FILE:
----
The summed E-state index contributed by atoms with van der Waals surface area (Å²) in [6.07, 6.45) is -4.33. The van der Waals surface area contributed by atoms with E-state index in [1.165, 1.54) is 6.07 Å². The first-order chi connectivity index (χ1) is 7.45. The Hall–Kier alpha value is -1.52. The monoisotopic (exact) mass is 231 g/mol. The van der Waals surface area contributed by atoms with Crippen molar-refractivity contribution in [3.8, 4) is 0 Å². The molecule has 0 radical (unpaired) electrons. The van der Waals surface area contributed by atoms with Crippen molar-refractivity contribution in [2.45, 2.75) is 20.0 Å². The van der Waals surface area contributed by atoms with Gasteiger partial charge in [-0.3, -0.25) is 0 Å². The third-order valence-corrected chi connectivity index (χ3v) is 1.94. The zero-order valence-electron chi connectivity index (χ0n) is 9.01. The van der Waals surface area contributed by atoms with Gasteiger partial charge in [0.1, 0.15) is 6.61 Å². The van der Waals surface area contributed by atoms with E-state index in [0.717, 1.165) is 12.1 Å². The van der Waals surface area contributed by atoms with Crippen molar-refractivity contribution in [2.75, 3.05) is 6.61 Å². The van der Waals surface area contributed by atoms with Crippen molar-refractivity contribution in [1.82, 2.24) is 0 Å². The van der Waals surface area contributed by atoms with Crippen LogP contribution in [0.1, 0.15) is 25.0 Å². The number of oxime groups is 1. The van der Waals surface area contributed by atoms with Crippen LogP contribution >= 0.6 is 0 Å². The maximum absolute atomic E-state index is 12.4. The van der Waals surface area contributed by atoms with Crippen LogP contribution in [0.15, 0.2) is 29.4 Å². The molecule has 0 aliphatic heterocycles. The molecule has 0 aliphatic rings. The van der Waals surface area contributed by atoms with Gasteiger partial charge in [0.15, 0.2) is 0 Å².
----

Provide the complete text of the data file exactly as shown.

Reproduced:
The summed E-state index contributed by atoms with van der Waals surface area (Å²) in [6.07, 6.45) is -4.33. The van der Waals surface area contributed by atoms with E-state index in [1.165, 1.54) is 6.07 Å². The first-order chi connectivity index (χ1) is 7.45. The Hall–Kier alpha value is -1.52. The monoisotopic (exact) mass is 231 g/mol. The van der Waals surface area contributed by atoms with Crippen molar-refractivity contribution in [3.8, 4) is 0 Å². The molecule has 0 radical (unpaired) electrons. The van der Waals surface area contributed by atoms with Crippen molar-refractivity contribution in [2.45, 2.75) is 20.0 Å². The van der Waals surface area contributed by atoms with Gasteiger partial charge in [-0.3, -0.25) is 0 Å². The third-order valence-corrected chi connectivity index (χ3v) is 1.94. The zero-order valence-electron chi connectivity index (χ0n) is 9.01. The van der Waals surface area contributed by atoms with Gasteiger partial charge in [0.1, 0.15) is 6.61 Å². The van der Waals surface area contributed by atoms with E-state index in [0.717, 1.165) is 12.1 Å². The van der Waals surface area contributed by atoms with Crippen molar-refractivity contribution in [2.75, 3.05) is 6.61 Å². The van der Waals surface area contributed by atoms with Crippen molar-refractivity contribution in [1.82, 2.24) is 0 Å². The van der Waals surface area contributed by atoms with Crippen LogP contribution in [0.1, 0.15) is 25.0 Å². The number of oxime groups is 1. The van der Waals surface area contributed by atoms with Crippen LogP contribution >= 0.6 is 0 Å². The maximum absolute atomic E-state index is 12.4. The van der Waals surface area contributed by atoms with Crippen LogP contribution in [0.15, 0.2) is 29.4 Å². The molecule has 0 aliphatic heterocycles. The molecule has 0 aliphatic rings. The van der Waals surface area contributed by atoms with Gasteiger partial charge in [0.15, 0.2) is 0 Å².